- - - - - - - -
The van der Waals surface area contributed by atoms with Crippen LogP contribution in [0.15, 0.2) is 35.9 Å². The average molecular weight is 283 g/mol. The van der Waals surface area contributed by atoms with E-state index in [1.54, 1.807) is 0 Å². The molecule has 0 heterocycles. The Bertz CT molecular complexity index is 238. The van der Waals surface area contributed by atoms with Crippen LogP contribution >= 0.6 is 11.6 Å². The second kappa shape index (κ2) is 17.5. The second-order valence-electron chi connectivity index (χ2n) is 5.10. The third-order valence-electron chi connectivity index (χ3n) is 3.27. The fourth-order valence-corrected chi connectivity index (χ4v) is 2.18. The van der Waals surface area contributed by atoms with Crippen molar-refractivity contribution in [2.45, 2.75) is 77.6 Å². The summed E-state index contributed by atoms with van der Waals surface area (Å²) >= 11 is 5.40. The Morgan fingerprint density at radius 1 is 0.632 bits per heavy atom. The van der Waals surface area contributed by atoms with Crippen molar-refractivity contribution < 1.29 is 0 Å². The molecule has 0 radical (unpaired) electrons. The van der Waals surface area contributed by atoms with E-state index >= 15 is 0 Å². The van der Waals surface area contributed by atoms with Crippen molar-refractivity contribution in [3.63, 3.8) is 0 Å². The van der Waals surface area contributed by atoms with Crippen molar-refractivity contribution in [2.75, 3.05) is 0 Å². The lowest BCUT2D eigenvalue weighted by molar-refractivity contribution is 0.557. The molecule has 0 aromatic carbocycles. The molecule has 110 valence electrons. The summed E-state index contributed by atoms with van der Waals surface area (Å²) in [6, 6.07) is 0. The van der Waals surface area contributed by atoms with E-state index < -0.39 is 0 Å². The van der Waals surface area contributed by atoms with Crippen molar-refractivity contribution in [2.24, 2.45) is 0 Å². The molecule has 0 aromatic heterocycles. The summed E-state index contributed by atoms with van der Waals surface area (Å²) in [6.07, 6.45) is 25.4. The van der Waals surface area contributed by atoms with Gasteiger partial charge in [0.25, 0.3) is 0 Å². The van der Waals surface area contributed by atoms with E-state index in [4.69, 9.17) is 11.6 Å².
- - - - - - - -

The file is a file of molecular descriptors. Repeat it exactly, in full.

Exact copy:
The van der Waals surface area contributed by atoms with Crippen LogP contribution in [0.15, 0.2) is 35.9 Å². The average molecular weight is 283 g/mol. The van der Waals surface area contributed by atoms with E-state index in [1.54, 1.807) is 0 Å². The molecule has 0 heterocycles. The Bertz CT molecular complexity index is 238. The van der Waals surface area contributed by atoms with Crippen LogP contribution >= 0.6 is 11.6 Å². The second kappa shape index (κ2) is 17.5. The second-order valence-electron chi connectivity index (χ2n) is 5.10. The third-order valence-electron chi connectivity index (χ3n) is 3.27. The fourth-order valence-corrected chi connectivity index (χ4v) is 2.18. The van der Waals surface area contributed by atoms with Crippen molar-refractivity contribution in [2.45, 2.75) is 77.6 Å². The summed E-state index contributed by atoms with van der Waals surface area (Å²) >= 11 is 5.40. The Morgan fingerprint density at radius 1 is 0.632 bits per heavy atom. The van der Waals surface area contributed by atoms with Crippen molar-refractivity contribution < 1.29 is 0 Å². The molecule has 0 radical (unpaired) electrons. The van der Waals surface area contributed by atoms with E-state index >= 15 is 0 Å². The van der Waals surface area contributed by atoms with Crippen molar-refractivity contribution in [3.63, 3.8) is 0 Å². The van der Waals surface area contributed by atoms with Crippen molar-refractivity contribution in [2.75, 3.05) is 0 Å². The lowest BCUT2D eigenvalue weighted by molar-refractivity contribution is 0.557. The molecule has 0 aromatic carbocycles. The molecule has 110 valence electrons. The summed E-state index contributed by atoms with van der Waals surface area (Å²) in [6, 6.07) is 0. The van der Waals surface area contributed by atoms with E-state index < -0.39 is 0 Å². The van der Waals surface area contributed by atoms with Crippen molar-refractivity contribution in [2.24, 2.45) is 0 Å². The molecule has 0 aromatic heterocycles. The summed E-state index contributed by atoms with van der Waals surface area (Å²) in [6.07, 6.45) is 25.4. The van der Waals surface area contributed by atoms with Gasteiger partial charge in [0.25, 0.3) is 0 Å². The van der Waals surface area contributed by atoms with E-state index in [4.69, 9.17) is 11.6 Å².